The crucial distinction between reported and accounted LULUCF emissions

In preparing inventories of greenhouse gas (GHG) emissions and removals for submission to the UNFCCC, countries are asked to report on anthropogenic emissions and removals, meaning emissions and removals that are the result of human activities. In the LULUCF sector, emissions and removals on managed land are taken as a proxy for anthropogenic emissions and removals. Thus, UNFCCC reporting covers all emissions by sources and removals by sinks from managed lands, considered to be anthropogenic, while emissions and removals for unmanaged lands are not reported. This approach was decided in the absence of a practicable methodology that would factor out direct human-induced effects from indirect human-induced and natural effects for any broad range of LULUCF activities and circumstances.

However, when it came to setting targets in the Kyoto Protocol, it was decided that only some of these emissions and removals should be accounted with respect to commitments.  The accounting is done through policy agreed accounting rules, which filter the reported estimates with the aim to better quantify the results of mitigation actions. The LULUCF accounting produces ‘debits’ or ‘credits’ (i.e. extra emissions or extra emission reductions, respectively) that count toward the target.

Through the debit and credit system, the aim is to provide incentives for beneficial actions and policies, or disincentives for detrimental actions, by excluding changes in carbon stocks due to actions prior to the start of the compliance period. For example, some countries claimed that an unavoidable declining sink (e.g. due to ageing forests) should not be treated as a debit as long as sustainable management is ensured. The accounting rules are intended to remove the legacy effects of past management decisions to better measure the results of actions that countries take either to reduce emissions or safeguard sinks on managed land.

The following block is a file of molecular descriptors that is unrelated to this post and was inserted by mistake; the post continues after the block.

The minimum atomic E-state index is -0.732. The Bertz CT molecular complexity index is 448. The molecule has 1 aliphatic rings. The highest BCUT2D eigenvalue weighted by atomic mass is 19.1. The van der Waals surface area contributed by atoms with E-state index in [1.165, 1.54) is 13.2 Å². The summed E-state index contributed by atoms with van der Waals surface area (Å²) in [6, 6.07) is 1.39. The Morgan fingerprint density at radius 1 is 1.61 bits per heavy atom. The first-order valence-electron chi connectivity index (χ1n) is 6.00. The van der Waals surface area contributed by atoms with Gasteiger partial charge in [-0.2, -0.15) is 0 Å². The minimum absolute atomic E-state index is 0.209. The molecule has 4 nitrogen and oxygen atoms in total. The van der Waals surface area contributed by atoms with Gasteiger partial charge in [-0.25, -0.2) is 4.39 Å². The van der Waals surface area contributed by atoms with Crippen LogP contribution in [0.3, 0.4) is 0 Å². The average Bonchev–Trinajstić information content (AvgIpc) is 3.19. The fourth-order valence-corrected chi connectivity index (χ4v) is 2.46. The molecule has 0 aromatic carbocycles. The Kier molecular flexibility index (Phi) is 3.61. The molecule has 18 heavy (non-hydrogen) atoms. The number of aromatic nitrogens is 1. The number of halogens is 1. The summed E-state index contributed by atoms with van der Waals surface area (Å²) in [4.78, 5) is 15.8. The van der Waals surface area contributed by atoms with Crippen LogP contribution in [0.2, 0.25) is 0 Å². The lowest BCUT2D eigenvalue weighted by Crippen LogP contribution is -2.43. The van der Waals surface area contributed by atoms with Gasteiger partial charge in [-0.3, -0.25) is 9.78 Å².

Policy based accounting rules can take various forms in attempting to capture mitigation efforts relative to some counterfactual or base value:

  • Gross-net accounting means accounting for the actual (gross) reported emissions or removals from a specific land use category. LULUCF debits and credits are equal to reported emissions and removals in the UNFCCC inventories. Here the counterfactual value is set at zero.
  • Net-net accounting is where debits and credits are calculated relative to a counterfactual value set as the emissions of a base year. Debits are incurred when net emissions increase relative to the base period, while credits are gained if net emissions decrease. In contrast to gross-net accounting, it is only the change in emissions/removals that counts.
  • Reference level accounting is a special form of net-net accounting where actual emissions and removals in a given year are compared against a projected reference level.

This distinction between reported emissions (recorded in the UNFCCC inventory submissions) and accounted emissions (used for the purpose of determining compliance with a target) is central to understanding discussions of the significance of LULUCF emissions in the EU and how they are treated in the climate regime. When looking at LULUCF time series, it is vital first to check whether the series refers to emissions/removals (reported emissions) or debits/credits (accounted emissions). Its complicated!